What is holding back the proliferation of industrial AR deep in manufacturing supply chains? William Bernstein and Christine Perey of the Augmented Reality for Enterprise Alliance (AREA) argue that this is a lack of interoperability.
Augmented reality (AR) has arrived. If you’ve recently bought a smartphone, all of the technology needed to build and interact with a meaningful virtual stage is probably right in your pocket.
Recent advancements in camera technologies, computer vision techniques, AR software development kits, and the availability of digital content, to name a few examples, have almost made AR ubiquitous in consumer markets.
Early users of AR in manufacturing, for example, have already demonstrated the value of AR in an industrial environment. In a study, Boeing reported a 30% reduction in the time it takes to build an aircraft wing with AR.
Articles passed in The manufacturer magazine showcased the use of AR and cited automotive experts such as Bertrand Felix of the Volvo Group in May 2021.
Such victories have caught the attention of corporate boards. IDC predicts a 78.5% increase in global AR / VR spending in 2021. So what is preventing the proliferation of industrial AR in the depths of manufacturing supply chains, including sub- small contractors? In short, interoperability. Or, more precisely, its absence.
For decades, the engineering design and manufacturing communities clashed. These “battles” have mainly focused on properly describing design requirements in formal documentation and, more recently, through validated and computer-interpretable models.
To avoid rework and trade through the “wall” between engineering and manufacturing, standards development organizations (SDOs) continue to focus on holistic and persistent descriptions of design and manufacturing requirements.
In complex assemblies, managing engineering changes on a distributed production network remains a challenge. Engineering software platforms have made significant progress in interoperability in their own suite of tools.
However, as the manufacturing industry continues to move towards more distributed operations, many of these efforts fail when developers have to work across multiple platforms.
For industrial AR, the challenge of interoperability is compounded. Like the incompatibility of engineering design and manufacturing tools, AR authoring suites often force developers to stay in a silo, which can lock the customer into a particular platform and framework.
The lack of interoperability suitable for AR in Industry 4.0, and manufacturing in particular, is costly. For example, recreating the same virtual scene in two different game engines requires extensive retouching or manual work.
Connecting these two software “worlds” of AR engineering and development practice is the gap. Take the two common industrial RA use cases specific to manufacturing: maintenance and assembly instructions.
Both use cases often require detailed animations to provide job instructions to workers on the production floor or on a job site.
The digital thread
As previously described, one-off AR installations have already demonstrated significant value. Unfortunately, the fragility of such installations is obvious and often recognized by their developers.
If the baseline data and models change and the use of AR is to continue, the strengths of the AR experience must also change. However, automated and persistent data binding, often referred to as “digital thread”, has not yet been achieved.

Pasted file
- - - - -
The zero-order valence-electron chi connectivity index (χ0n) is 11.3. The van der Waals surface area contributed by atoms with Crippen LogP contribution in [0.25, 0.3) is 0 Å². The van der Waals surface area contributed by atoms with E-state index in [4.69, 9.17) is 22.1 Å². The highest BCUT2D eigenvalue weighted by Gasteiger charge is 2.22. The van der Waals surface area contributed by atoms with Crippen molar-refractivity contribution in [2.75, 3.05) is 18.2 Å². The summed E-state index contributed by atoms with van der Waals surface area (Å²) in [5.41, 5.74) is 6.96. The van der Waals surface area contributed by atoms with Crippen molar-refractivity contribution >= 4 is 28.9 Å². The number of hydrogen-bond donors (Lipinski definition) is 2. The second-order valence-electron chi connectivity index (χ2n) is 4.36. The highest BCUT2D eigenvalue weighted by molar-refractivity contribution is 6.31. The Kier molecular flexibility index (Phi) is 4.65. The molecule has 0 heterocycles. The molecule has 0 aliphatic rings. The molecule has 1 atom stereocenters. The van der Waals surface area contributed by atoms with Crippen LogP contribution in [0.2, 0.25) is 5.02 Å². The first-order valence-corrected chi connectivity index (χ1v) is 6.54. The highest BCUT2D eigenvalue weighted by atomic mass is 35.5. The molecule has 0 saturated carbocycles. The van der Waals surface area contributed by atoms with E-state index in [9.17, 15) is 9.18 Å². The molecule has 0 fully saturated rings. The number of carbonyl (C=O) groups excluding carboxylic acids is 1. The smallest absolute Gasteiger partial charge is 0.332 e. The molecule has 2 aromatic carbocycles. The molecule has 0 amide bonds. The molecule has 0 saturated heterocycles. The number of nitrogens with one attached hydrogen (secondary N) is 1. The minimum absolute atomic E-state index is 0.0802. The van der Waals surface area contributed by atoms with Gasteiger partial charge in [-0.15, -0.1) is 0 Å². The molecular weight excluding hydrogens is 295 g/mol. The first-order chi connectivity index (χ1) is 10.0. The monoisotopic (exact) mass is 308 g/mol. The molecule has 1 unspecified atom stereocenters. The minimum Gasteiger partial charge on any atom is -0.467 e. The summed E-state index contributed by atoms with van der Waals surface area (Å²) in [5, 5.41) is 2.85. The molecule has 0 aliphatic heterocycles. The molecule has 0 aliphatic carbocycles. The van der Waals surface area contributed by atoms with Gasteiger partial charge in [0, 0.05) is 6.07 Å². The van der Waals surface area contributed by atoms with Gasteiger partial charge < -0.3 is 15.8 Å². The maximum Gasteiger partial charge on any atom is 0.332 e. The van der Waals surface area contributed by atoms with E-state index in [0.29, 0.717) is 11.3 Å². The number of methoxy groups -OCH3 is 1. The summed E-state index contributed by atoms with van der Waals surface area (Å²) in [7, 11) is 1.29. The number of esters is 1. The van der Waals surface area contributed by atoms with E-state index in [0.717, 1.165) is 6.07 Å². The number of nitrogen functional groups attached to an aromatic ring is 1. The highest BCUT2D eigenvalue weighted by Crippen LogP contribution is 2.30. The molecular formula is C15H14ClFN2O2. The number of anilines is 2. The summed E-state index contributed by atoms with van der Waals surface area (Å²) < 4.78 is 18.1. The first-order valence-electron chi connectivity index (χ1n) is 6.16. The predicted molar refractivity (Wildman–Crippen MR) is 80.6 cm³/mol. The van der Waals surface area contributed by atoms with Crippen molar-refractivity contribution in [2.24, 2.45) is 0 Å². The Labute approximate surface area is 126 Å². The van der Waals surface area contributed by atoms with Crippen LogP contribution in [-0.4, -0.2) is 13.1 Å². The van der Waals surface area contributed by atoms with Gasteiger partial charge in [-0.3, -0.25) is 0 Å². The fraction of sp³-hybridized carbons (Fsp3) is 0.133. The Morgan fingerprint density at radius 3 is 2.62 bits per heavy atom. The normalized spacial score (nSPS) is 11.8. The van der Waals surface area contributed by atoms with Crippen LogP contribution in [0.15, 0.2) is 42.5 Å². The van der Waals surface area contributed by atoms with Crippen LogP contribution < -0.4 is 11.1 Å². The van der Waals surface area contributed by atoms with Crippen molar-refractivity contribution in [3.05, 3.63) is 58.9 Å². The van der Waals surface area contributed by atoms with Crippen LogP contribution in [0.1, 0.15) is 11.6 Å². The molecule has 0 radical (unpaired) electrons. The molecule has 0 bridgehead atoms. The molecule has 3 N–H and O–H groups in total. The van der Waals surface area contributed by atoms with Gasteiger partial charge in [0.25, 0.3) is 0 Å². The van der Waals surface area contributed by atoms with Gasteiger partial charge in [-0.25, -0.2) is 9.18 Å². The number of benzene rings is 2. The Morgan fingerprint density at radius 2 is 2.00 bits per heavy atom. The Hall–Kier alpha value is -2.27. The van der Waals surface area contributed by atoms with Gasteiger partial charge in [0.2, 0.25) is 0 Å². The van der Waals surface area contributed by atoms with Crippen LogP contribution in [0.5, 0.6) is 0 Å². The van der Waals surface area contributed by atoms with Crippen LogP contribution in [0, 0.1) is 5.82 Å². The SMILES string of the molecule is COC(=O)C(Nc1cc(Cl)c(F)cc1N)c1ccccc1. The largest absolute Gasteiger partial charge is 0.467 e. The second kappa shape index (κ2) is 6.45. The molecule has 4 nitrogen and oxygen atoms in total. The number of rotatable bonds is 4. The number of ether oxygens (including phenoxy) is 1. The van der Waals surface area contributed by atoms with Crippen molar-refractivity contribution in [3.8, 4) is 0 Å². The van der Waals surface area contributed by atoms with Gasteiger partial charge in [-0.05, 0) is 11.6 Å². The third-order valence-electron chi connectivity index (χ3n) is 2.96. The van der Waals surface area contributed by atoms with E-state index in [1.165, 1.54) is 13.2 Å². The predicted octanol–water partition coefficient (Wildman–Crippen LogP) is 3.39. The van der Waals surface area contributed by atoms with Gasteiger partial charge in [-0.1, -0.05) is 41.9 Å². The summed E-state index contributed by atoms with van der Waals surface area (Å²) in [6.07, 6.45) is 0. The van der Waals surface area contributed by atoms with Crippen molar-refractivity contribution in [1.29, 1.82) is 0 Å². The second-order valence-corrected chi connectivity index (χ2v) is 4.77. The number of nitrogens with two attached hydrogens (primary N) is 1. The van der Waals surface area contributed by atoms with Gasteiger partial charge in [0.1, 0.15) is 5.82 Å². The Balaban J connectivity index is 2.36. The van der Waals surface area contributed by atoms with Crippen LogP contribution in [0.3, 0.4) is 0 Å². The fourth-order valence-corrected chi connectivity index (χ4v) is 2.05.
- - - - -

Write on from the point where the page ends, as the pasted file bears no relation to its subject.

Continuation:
As a result, the skills of software engineers are again needed to debug and resolve any broken relationship between source material, for example, design models and process plans, with AR presentation objects.
This barrier also affects the reproduction of virtually the same AR interactions in a similar (but different) product system.
A merger of standards will help overcome this divide. Adhering to the same analogy, the drawbridge between the practice of engineering and augmented reality must be automated. A recent workshop held at IEEE ISMAR 2020 aimed to bring the two communities together to understand the main weaknesses.
Workshop attendees represented a diverse range of expertise, including geospatial information scientists, AR software architects, and manufacturing engineers. The results suggest that much of what is needed to achieve an AR-compatible digital wire is already underway in a number of SDOs, including, but not limited to, the Khronos Group, International Organization for Standardization (ISO) and Open geospatial consortium (OGC).
The future of AR and manufacturing
For example, particularly notable efforts include neutral data formats for:
- Link rich benchmarks to lightweight presentation modalities, such as Khonos’ glTF
- Describe engineering design, execution and inspection data, such as STEP and QIF, all of which are recognized by ISO, and
- Represent and send spatial information messages, such as OGC’s SensorThings API, IndoorGML, and GeoPose efforts.
In reality, these standardization efforts, and many others not mentioned here, remain disconnected from each other and have yet to be adopted into manufacturing and digital design tools.
Going forward, manufacturing industry stakeholders and standards working groups need to plan for the adoption of emerging technologies, such as industrial AR.
Without proper planning, interoperability between domain-specific models, such as those used in manufacturing, and advanced presentation systems, such as AR, will remain stuck in test facilities, prototypes, and projects. pilots who never reach scale and keep their promises. socket.
And, without interoperability, manufacturers will continue to struggle to improve the maintainability, reproducibility, and scalability of industrial AR facilities.